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Is Commercial Real Estate the Next Sub-prime?

Here are two clips from CNBC with pros debating the fate of commercial real estate.

The first features Jeffrey Schwartz, Prologis chairman & CEO and CNBC's Erin Burnett. The second is a debate on whether or not commercial real estate is the next subprime with Darrell Wheeler, Citigroup Global Markets; Howard Davidowitz, Davidowitz & Associates; Harvey Green, Marcus & Millichap; and CNBC's Michelle Caruso-Cabrera. (Thanks to Deal Junkie for spotting these.)

In the debate, Davidowitz cites figures from Goldman Sachs on estimated writedowns in the neighborhood of $180 billion. The same statistics were featured in an Wall Street Journal article yesterday.

(Click on the chart to make it larger)

WSJ_Chart

A team of Goldman analysts predicts the financial damage from commercial real estate could last as long as two years, which would mean "a significantly longer tail than subprime." That is because only 28% of commercial-real-estate loans have been packaged into securities since 1995, while about 80% of subprime loans have been securitized; the higher level of securitization subjects the subprime assets to more-immediate mark-to-market accounting, which is playing out in the form of the write-downs that are dominating headlines.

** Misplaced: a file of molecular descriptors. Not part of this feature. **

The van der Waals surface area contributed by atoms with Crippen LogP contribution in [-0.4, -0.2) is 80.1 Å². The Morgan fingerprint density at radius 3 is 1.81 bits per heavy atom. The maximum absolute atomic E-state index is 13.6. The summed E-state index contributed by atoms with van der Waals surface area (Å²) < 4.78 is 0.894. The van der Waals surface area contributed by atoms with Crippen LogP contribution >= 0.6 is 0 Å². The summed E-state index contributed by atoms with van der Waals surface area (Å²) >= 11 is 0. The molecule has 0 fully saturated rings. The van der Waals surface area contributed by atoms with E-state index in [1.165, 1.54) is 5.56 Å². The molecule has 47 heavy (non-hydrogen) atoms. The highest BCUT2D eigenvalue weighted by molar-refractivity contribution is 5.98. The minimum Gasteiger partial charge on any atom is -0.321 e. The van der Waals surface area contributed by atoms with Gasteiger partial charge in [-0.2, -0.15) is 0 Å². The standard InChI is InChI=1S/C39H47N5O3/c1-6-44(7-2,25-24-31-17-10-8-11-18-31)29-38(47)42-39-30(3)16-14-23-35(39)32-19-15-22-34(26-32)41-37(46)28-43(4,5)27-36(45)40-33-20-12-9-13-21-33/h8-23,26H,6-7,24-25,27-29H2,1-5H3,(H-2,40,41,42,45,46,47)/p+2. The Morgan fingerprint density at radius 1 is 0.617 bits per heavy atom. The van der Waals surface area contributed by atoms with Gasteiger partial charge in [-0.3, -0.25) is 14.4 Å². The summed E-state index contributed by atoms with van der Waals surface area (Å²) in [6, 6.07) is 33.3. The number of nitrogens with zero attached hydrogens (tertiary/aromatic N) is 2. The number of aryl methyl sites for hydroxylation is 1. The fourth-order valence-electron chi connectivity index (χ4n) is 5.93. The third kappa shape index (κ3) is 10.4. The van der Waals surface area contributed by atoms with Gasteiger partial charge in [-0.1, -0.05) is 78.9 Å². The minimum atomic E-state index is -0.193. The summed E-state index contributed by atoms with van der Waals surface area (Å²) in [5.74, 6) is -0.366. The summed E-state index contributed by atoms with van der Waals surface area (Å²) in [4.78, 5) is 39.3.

Wall Street has set itself up for a hard fall in commercial real estate. Banks and securities firms are facing exposure from loans and financing commitments made on commercial-real-estate projects, property they own directly and commercial-mortgage-backed securities that no one wants to buy.

How much worse the write-downs get likely depends on the economy. "If we go into a deep recession, as implied by the various indices looking at the fixed-income market, the write-downs could be bigger in coming quarters," says Richard Bove, an analyst at Punk Ziegel & Co.

These statistics reinforce the losses implied by where CMBX indices have been trading lately, something I wrote about a couple of weeks ago and that we reported on in our January issue.

Are things really looking this bleak?

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